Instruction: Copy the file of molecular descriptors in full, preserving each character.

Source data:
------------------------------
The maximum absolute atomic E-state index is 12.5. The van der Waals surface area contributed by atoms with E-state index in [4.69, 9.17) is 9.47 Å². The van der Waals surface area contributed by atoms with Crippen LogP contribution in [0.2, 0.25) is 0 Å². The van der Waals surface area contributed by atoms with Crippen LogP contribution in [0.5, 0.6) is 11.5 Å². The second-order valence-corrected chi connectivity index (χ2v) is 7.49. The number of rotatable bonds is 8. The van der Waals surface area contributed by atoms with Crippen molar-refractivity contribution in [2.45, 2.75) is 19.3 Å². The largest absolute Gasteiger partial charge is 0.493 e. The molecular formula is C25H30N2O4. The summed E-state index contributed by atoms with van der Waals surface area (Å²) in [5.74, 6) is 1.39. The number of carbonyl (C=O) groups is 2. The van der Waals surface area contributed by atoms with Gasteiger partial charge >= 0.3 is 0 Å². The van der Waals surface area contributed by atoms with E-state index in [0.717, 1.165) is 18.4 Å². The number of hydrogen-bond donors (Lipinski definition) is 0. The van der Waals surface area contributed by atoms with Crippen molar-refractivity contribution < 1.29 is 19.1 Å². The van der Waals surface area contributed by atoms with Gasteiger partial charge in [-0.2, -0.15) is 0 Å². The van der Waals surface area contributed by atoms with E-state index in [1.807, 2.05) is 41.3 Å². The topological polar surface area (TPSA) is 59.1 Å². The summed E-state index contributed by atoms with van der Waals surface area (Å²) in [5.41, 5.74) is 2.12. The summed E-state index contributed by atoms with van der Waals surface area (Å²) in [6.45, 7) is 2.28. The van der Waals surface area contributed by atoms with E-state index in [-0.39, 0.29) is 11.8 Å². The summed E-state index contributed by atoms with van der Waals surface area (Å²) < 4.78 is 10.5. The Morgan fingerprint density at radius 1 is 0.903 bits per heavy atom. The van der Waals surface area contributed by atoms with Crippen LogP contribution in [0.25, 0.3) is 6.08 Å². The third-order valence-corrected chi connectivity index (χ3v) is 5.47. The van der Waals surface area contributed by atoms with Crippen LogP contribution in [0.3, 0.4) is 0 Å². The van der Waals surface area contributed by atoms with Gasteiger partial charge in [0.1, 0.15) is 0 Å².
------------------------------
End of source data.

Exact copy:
The maximum absolute atomic E-state index is 12.5. The van der Waals surface area contributed by atoms with E-state index in [4.69, 9.17) is 9.47 Å². The van der Waals surface area contributed by atoms with Crippen LogP contribution in [0.2, 0.25) is 0 Å². The van der Waals surface area contributed by atoms with Crippen LogP contribution in [0.5, 0.6) is 11.5 Å². The second-order valence-corrected chi connectivity index (χ2v) is 7.49. The number of rotatable bonds is 8. The van der Waals surface area contributed by atoms with Crippen molar-refractivity contribution in [2.45, 2.75) is 19.3 Å². The largest absolute Gasteiger partial charge is 0.493 e. The molecular formula is C25H30N2O4. The summed E-state index contributed by atoms with van der Waals surface area (Å²) in [5.74, 6) is 1.39. The number of carbonyl (C=O) groups is 2. The van der Waals surface area contributed by atoms with Gasteiger partial charge >= 0.3 is 0 Å². The van der Waals surface area contributed by atoms with E-state index in [0.717, 1.165) is 18.4 Å². The number of hydrogen-bond donors (Lipinski definition) is 0. The van der Waals surface area contributed by atoms with Crippen molar-refractivity contribution < 1.29 is 19.1 Å². The van der Waals surface area contributed by atoms with Gasteiger partial charge in [-0.2, -0.15) is 0 Å². The van der Waals surface area contributed by atoms with E-state index in [1.807, 2.05) is 41.3 Å². The topological polar surface area (TPSA) is 59.1 Å². The summed E-state index contributed by atoms with van der Waals surface area (Å²) in [5.41, 5.74) is 2.12. The summed E-state index contributed by atoms with van der Waals surface area (Å²) in [6.45, 7) is 2.28. The van der Waals surface area contributed by atoms with E-state index in [-0.39, 0.29) is 11.8 Å². The summed E-state index contributed by atoms with van der Waals surface area (Å²) < 4.78 is 10.5. The Morgan fingerprint density at radius 1 is 0.903 bits per heavy atom. The van der Waals surface area contributed by atoms with Crippen LogP contribution in [0.25, 0.3) is 6.08 Å². The third-order valence-corrected chi connectivity index (χ3v) is 5.47. The van der Waals surface area contributed by atoms with Crippen LogP contribution in [0.3, 0.4) is 0 Å². The van der Waals surface area contributed by atoms with Gasteiger partial charge in [0.1, 0.15) is 0 Å².